A hard but mediocre cop is assigned to escort a prostitute into custody from Las Vegas to Phoenix, so that she can testify in a mob trial. But a lot of people are literally betting that they won't make it into town alive.
Nun Sara is on the run in Mexico and is saved from cowboys by Hogan, who is preparing for a future mission to capture a French fort. The pair become good friends, but Sara never does tell him the true reason behind her being outlawed.
As the film opens on an Oklahoma farm during the depression, two simultaneous visitors literally hit the Wagoneer home: a ruinous dust storm and a convertible crazily driven by Red, the ... See full summary »
Seven years after a daring bank robbery involving an anti-tank gun used to blow open a vault, the robbery team temporarily puts aside their mutual suspicions to repeat the crime after they are unable to find the loot from the original heist, hidden behind a school chalkboard. The hardened artilleryman and his flippant, irresponsible young sidekick are the two wild cards in the deck of jokers. Written by
According to Final Cut: The Making and Unmaking of Heaven's Gate (2004), Clint Eastwood did not like to do more than three takes for a shot. Jeff Bridges said, "I would always go to Mike (Michael Cimino) and say 'I think I can do one more. I got an idea', and Mike would say 'I gotta ask Clint.' Clint would say, 'Give the kid a shot.'" Also, First Assistant Director Charles Okun added, "Clint was the only guy that ever said 'No'. Michael said 'OK, let's go for another take. 'If it was take four, Clint would say 'No we got enough. We got it', and if Cimino took too long to get it ready, Eastwood would say, 'It's good, let's go.'" See more »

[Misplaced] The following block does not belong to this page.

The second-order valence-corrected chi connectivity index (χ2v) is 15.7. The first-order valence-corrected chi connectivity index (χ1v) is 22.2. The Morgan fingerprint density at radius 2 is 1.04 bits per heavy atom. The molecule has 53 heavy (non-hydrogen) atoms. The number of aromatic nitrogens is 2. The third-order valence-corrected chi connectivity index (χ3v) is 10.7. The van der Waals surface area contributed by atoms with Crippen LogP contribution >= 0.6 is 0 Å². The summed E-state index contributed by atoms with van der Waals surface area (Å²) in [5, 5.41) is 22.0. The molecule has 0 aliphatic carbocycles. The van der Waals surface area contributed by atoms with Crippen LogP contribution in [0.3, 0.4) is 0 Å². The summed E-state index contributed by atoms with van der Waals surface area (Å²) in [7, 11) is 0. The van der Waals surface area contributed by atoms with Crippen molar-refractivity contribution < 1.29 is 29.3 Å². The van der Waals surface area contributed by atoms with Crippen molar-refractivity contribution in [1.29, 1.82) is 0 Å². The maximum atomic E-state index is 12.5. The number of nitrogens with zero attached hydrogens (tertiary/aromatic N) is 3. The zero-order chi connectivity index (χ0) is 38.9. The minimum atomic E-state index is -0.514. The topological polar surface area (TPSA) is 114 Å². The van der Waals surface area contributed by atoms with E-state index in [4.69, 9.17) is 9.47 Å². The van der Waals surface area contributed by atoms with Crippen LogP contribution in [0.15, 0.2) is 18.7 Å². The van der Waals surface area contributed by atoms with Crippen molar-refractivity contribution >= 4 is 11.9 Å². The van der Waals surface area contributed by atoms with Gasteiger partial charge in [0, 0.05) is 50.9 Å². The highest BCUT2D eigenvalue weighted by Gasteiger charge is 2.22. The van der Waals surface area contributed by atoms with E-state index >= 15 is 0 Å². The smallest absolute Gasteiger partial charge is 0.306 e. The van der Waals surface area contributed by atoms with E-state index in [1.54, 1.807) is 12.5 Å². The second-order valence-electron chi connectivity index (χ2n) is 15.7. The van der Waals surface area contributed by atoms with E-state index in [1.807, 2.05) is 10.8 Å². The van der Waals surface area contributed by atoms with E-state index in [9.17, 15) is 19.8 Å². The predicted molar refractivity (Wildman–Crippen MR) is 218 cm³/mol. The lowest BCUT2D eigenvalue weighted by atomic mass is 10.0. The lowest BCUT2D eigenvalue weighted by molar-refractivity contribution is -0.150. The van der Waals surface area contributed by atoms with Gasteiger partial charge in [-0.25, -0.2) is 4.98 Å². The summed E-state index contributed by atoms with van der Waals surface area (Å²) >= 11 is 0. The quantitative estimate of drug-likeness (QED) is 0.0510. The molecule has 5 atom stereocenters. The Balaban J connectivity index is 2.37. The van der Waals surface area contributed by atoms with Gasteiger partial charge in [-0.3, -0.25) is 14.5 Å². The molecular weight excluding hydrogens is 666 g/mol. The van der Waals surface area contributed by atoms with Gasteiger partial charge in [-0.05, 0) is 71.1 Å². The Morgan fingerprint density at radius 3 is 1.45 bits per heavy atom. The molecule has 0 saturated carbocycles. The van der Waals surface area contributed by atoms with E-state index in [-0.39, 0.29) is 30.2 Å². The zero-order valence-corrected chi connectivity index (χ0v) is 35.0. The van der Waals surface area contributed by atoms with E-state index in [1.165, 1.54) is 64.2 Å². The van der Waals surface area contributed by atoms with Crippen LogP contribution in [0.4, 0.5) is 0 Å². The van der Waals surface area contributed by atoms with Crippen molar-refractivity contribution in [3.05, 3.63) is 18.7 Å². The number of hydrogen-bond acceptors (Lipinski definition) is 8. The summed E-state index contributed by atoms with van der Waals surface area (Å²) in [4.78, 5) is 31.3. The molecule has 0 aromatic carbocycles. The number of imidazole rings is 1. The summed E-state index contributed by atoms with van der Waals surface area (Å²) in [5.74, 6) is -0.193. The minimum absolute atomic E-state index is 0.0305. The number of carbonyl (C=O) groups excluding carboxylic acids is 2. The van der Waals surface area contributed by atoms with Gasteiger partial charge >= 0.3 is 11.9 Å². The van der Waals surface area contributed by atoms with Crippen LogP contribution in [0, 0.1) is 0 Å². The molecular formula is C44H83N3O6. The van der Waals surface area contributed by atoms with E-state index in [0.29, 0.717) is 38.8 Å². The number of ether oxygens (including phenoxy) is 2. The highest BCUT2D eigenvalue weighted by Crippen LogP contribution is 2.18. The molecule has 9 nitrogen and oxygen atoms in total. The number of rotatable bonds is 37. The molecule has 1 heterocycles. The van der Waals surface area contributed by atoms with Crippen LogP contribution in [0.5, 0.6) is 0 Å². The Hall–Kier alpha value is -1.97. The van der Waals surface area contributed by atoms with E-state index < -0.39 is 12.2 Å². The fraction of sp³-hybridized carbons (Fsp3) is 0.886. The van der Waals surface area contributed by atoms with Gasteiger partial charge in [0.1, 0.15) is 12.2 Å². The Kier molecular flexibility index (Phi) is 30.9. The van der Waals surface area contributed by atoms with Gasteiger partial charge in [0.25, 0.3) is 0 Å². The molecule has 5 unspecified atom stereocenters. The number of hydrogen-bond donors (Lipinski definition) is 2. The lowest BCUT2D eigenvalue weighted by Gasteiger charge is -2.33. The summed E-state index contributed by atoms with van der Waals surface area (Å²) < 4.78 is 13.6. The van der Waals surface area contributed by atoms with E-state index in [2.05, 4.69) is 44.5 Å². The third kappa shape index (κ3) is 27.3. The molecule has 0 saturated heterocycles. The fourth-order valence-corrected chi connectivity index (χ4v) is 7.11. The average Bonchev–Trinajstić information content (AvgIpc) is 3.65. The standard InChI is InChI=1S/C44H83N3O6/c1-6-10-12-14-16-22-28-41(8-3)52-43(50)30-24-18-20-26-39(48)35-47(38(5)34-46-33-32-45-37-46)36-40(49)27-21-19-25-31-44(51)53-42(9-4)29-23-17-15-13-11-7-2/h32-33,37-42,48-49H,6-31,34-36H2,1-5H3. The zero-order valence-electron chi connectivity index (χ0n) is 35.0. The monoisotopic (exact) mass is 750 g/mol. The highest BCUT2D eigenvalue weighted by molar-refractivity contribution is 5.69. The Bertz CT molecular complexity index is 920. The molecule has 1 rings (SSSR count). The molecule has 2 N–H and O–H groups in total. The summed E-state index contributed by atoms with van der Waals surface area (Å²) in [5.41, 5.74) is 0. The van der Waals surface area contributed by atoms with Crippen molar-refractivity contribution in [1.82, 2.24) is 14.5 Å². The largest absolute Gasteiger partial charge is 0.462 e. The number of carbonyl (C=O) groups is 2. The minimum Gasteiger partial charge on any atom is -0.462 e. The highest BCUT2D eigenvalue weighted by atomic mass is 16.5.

At the end of the movie as Thunderbolt drives the new convertible out of the dealer's garage the camera and 2 crew can be seen reflected in the passenger side door. See more »
I don't wish to be forward but we'd like to exchange cars with you. So the faster you get out, the better it'll be for your ass.
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Two misfits and a love story between two loners. That in itself it's an intriguing premise but if you add to that mix, Clint Eastwood and Jeff Bridges as the two loners, then we'll have something we've never seen before. Lightfoot (a superlative Jeff Bridges) has a crush on Thunderbolt (an astonishing Clint Eastwood) at first sight. Thunderbolt seems to be aware of it, if only subconsciously but eventually surrenders to the kind of feeling he, probably, never experienced. A father with a son who hero worships him. Tragically romantic. Brutal and deeply felt, Michael Cimino's debut as a director is a feast for the senses. Highly recommended.
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